This week we had the pleasure of talking with Nathaniel Cline, a new(ish) reporter for Loudoun Times-Mirror in Leesburg.
Nathaniel talks to us about coming back into news after a stint in sports, why he feels community news matters now more than ever and a lot more.
Hometown: Military brat
Hobbies outside of journalism: Traveling, Karaoke
Favorite book: On Writing Well
Journalism advice your received and adhere to: What makes this newsworthy?
To start, can you please introduce yourself and tell us about what you do at the LTM, when you came on board and what you did prior to coming there?
I’m Nathaniel Cline, and since June I have been working as a multimedia journalist at the Loudoun Times-Mirror, the most-read news source in Loudoun County. In 2007, I began my career as a reporter for three of Lakeway’s weekly newspapers in the Northern Neck of Virginia. Since joining the Times-Mirror, I have focused on public safety, local government and political news coverage. One of my favorite parts of the position is being able to create and share original videos using my smartphone.
Prior to joining the Times-Mirror, I spent four years in Cleveland, Ohio, as a sports reporter for Cleveland.com, which is connected to The Cleveland Plain Dealer. There, I covered high school and pro sports and served as an on-air high school football analyst for a weekly TV show called Spectrum’s “Friday Night Huddle.”
From sports back to traditional news–what made you want to come back to Virginia to work?
I had many reasons for coming back to Virginia, but one of the most important was wanting to make an impact in a newsroom. I climbed the newsroom sports ladder for six years, and I had a great time. But during that time, I watched local and national news, and I wondered how best I could tell those stories.
Fast forward through some long nights and conversations, my attention turned to the area around the nation’s capital.
The Loudoun Times-Mirror was my answer. I love community news, and there’s no shortage of news in fast-growing Loudoun. It’s a great place for any journalist to cover the multiple levels of government and politics, new businesses, the economy and public safety.
I also got married in March and wanted to relocate to be closer to my family members and friends. I was waiting for the right situation for me to walk away from sports. I’m very happy I landed at the Loudoun Times-Mirror.
It’s not a story you heard very often: a person wanting to come back into community news after a stint at a larger publication. Usually, the trajectory is keep climbing the “ladder” as you said. What is it about community news that empowers and inspires you as a journalist?
Scroll to the bottom of a controversial story online and take a look at the remarks in the comments section. Or pull aside a resident at a public hearing and ask a couple of questions. No matter the size of the publication or the source for someone’s information, most people have some interest in the news, and that’s what empowers me.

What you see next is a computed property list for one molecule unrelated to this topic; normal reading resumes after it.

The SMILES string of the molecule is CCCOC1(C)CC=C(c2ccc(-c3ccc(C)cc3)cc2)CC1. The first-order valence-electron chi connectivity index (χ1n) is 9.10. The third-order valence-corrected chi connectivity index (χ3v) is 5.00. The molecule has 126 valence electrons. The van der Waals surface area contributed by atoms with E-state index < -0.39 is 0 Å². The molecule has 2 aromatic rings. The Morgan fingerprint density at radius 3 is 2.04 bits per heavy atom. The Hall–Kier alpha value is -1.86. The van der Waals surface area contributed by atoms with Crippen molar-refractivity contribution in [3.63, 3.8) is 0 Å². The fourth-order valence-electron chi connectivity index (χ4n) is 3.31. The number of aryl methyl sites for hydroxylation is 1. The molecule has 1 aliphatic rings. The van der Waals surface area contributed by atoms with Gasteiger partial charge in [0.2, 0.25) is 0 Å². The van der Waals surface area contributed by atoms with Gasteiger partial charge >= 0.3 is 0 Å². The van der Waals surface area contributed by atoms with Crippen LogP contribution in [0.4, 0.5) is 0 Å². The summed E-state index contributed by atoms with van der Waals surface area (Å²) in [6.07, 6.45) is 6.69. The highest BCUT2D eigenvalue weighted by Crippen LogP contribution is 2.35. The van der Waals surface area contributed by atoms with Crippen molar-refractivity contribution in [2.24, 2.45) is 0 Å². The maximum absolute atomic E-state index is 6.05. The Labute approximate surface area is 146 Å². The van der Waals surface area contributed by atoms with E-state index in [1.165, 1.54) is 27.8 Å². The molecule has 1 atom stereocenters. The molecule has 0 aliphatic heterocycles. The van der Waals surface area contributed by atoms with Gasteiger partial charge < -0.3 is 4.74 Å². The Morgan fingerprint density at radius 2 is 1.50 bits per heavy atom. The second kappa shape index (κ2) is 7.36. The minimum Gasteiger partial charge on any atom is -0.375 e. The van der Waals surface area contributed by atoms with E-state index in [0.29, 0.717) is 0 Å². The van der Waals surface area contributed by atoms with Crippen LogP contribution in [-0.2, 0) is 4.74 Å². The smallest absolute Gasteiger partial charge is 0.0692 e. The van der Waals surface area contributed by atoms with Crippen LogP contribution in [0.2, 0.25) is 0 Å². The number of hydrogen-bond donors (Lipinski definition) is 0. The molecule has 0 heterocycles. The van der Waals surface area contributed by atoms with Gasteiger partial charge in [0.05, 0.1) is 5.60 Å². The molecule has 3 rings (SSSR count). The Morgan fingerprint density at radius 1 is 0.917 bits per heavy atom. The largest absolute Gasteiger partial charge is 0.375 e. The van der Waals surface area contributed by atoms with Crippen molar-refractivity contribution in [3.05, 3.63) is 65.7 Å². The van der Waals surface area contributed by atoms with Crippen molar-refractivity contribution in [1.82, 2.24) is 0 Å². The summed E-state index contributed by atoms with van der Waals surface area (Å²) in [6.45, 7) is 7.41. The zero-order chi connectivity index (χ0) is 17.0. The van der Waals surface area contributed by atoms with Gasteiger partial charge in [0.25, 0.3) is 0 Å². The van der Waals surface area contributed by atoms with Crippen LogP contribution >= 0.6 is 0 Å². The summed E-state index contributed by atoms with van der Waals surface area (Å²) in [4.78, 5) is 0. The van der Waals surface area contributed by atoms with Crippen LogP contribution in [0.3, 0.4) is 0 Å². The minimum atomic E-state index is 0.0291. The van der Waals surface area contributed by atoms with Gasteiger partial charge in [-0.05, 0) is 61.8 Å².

During my previous stint in Virginia, I developed deeply meaningful relationships and connections with people because residents saw me around town. Like my colleagues, I also know what readers want through emails, private messages and one-on-one conversations about what impacts them.
My case is a bit different for a journalist’s career. However, what remains the same is that readers need journalists to be the brave community watchdogs and hold the powerful accountable. I love what I do, and it’s the readers and news lovers that motivate me week in and week out.
“No matter the size of the publication or the source for someone’s information, most people have some interest in the news, and that’s what empowers me.”
What’s one story you’ve written while at LTM that has made you feel like a real impact was felt through the community? Why does this story stick out to you?
I never thought I would be caught in a clash of bigotry and hate, but a couple of weeks into starting with LTM, I was, and we brought readers with us. The event: a combined Confederate-Nazi flag burning in Leesburg.
“It’s 2018, and no way is this going to happen,” I thought to myself. Well, it did. Protesters lined up along a fence, cops surrounded the perimeter and boos and chants were heard across the courthouse grounds where it took place.
The event happened without incident, but it was a bit surreal to stand in the middle of it and watch. Along with a short video, I wrote an account of the event and of remarks from a unity rally later that day.
It was moving for me to be in the middle of such a unique protest, and hopefully I provided our readers with a strong account of the event.
Do you think the national rhetoric against the press has trickled down and impacted reporters at a local level?
Yes, I do, and the remarks been handled differently by reporters across the country—some more vocal than others. I think that’s why it’s so important for reporters and their peers to stick together, because at the end of the day, unless a journalist is writing an editorial, it’s our job to remain objective and report the news.
Hang in there, everyone.
As you continue your time at LTM, what are you looking forward to?
Familiarize myself with the area, the issues and help tell the locality’s top stories with a great editorial team of Carl Lukat (@LTMsports), Veronike Collazo (@VeronikeCollazo), Karen Graham (@karenggraham) and Trevor Baratko (@TrevorBaratko).
This Q&A has been edited for length and clarity.